I was speaking at a large conference about the major impacts of globalization, technology, and supply chain on commerce. At the beginning of my presentation I defined commerce to include retail, consumer products, wholesale, and distribution.
At the end of my presentation, someone asked: “I really understand what you are saying for B2C, but is there anything happening in B2B? Is anything you said relevant for B2B?”
My first reaction was, Good question, I really need to help B2B people grasp the magnitude of what is coming their way.
But then the words “is anything happening” and “anything relevant” burst into my mind. To be honest, I was speechless for the first time in many years. I answered the question by explaining how B2B is in as much of a transition as B2C, and everything in my presentation was relevant to both B2B and B2C.
Obviously I was totally floored by this question. Over the next few days, I contemplated my response. Now that I’ve (figuratively) gotten up from the floor, I’d like to share what I think is the best answer to that question.
The B2B space is undergoing massive transformation as a result of major changes in customers, distributors, and technology. In fact, every aspect of B2B is changing and B2B players who are doing the same things today as they did 5 years ago will become obsolete.
The first area in B2B where major changes are occurring is with the B2B customer. Today’s B2B customer demands low prices, great experience, very broad selections, and convenience that were considered unachievable only a few years ago:
- Low prices: B2B customers have traditionally not been as sensitive to price as B2C customers. But with the power of the internet and the large number of manufacturing companies selling online, today’s B2B customer is shopping online for prices. A recent survey showed that 61 percent of B2B customers believe product price is extremely important and 31 percent think it is very important. A total of 92 percent of B2B customers feel that price is at least very important. If 92 percent of all B2B customers find their industrial distributor total delivered price is significantly higher than the manufacturer’s price, they will buy directly from the manufacturer (which was not even an option 5 years ago). In addition, most of today’s B2B customers have more than one preferred B2B provider and more than one-third of all B2B customers shop online outside of their existing supply base to ensure competitive pricing. Contrary to traditional B2B thinking, low total delivered price is a critical factor in B2B buying decisions.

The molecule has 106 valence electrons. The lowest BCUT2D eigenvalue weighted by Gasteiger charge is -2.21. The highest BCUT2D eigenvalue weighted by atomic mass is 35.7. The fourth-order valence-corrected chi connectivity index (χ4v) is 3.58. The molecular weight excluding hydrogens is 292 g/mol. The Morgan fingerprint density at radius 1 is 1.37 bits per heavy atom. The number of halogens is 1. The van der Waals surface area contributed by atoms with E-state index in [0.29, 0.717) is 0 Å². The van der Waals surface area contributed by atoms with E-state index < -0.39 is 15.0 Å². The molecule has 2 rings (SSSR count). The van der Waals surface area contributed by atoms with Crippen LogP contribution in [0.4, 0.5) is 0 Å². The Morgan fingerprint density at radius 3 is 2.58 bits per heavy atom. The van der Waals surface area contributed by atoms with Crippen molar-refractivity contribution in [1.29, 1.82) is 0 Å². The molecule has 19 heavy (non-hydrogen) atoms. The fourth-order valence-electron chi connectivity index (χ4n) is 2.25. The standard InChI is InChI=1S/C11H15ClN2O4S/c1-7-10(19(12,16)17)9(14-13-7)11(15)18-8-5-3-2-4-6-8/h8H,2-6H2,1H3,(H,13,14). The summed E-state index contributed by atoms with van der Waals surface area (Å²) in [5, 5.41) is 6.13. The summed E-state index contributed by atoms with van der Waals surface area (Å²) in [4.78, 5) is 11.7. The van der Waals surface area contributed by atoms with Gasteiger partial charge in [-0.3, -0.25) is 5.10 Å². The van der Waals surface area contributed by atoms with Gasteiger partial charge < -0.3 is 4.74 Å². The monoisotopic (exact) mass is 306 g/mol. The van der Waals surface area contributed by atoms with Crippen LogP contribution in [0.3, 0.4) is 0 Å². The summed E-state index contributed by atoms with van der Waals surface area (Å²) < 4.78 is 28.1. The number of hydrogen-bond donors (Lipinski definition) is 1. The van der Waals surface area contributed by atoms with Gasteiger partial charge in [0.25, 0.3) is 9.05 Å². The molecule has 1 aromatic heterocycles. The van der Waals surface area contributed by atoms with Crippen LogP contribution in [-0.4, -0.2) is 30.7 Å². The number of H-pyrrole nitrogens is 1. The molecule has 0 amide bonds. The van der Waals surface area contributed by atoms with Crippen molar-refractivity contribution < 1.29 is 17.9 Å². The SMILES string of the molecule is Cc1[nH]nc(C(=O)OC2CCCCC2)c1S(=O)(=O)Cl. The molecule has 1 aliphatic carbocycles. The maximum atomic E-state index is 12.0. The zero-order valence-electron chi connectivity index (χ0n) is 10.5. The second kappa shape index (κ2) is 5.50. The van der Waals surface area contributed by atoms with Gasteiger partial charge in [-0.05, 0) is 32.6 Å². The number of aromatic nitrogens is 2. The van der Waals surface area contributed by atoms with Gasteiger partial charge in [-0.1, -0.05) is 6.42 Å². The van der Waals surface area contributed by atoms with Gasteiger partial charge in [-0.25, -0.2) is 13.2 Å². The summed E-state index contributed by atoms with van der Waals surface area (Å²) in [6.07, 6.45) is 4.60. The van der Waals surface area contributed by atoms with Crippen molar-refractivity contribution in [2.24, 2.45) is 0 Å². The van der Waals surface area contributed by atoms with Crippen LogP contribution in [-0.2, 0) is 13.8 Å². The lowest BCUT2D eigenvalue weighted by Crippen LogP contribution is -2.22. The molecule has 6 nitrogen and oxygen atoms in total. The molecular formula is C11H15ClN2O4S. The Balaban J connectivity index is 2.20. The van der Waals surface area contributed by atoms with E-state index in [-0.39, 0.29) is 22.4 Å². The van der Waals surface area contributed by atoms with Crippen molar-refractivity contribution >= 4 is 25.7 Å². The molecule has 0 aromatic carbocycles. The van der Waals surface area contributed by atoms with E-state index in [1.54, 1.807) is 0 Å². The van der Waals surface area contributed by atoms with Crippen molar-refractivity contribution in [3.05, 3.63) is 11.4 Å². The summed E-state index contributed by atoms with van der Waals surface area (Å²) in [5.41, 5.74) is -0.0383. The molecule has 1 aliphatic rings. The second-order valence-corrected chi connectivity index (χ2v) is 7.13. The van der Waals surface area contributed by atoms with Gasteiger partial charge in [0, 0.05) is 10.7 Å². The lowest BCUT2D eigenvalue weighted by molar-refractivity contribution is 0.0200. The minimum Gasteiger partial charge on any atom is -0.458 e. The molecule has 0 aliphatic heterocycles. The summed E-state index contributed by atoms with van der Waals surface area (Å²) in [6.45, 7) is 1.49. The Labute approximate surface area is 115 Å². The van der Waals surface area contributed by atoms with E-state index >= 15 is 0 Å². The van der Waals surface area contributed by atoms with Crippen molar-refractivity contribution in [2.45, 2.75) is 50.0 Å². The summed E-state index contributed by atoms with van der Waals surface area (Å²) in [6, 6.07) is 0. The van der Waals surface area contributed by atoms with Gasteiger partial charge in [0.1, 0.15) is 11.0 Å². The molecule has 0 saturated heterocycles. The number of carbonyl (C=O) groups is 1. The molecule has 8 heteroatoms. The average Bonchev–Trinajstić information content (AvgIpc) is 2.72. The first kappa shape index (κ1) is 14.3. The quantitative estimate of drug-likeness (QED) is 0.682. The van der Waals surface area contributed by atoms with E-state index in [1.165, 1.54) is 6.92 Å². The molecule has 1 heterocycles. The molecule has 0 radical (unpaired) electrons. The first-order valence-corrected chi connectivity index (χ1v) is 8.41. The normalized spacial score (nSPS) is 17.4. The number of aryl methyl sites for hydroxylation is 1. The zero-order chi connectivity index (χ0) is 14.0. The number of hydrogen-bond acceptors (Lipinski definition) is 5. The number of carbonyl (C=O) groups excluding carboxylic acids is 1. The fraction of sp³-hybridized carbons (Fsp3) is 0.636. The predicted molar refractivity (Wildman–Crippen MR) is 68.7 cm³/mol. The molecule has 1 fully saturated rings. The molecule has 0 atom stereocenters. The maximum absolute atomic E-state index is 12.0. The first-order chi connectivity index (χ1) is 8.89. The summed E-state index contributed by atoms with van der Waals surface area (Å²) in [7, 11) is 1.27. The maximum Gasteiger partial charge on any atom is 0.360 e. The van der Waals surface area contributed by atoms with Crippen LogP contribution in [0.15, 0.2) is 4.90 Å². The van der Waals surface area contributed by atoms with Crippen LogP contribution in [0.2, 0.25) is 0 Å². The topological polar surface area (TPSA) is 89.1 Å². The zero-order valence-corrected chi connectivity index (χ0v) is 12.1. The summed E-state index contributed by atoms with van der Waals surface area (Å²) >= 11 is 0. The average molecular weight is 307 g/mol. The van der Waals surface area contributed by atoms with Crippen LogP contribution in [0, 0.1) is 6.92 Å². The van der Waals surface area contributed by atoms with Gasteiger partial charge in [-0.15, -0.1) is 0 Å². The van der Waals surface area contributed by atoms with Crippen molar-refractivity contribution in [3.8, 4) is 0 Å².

- Great experience: It’s clear that today’s B2B customers have very high expectations of their suppliers. This includes everything from real-time product availability and enhanced search to improved product descriptions and streamlined checkout/invoicing. The B2B buying experience includes mobile ordering, ability to see estimated delivery dates, order status, order history, repeat ordering, personalization, workflow management systems and transparent shipping, and return and restocking fees.
- Broad selection: Today’s B2B customers demand a selection of products that is both broader in variety and deeper in offerings. One of the major drivers of B2B mergers and acquisitions is the buying of distributors who offer different products and then integrating these distributorships to offer a broader selection to customers. Another way to achieve a broader selection is by acting as a marketplace. (To understand more about marketplaces, watch the video The Alibaba Effect.) Marketplaces place product offerings on your site for sale even though you do not have any inventory of these items. Orders for these “stockless inventory” items are simply passed to your marketplace partner who drop-ships the products to your marketplace customers. These stockless inventory items can allow you to literally offer an “endless aisle” of product offerings without increasing inventory.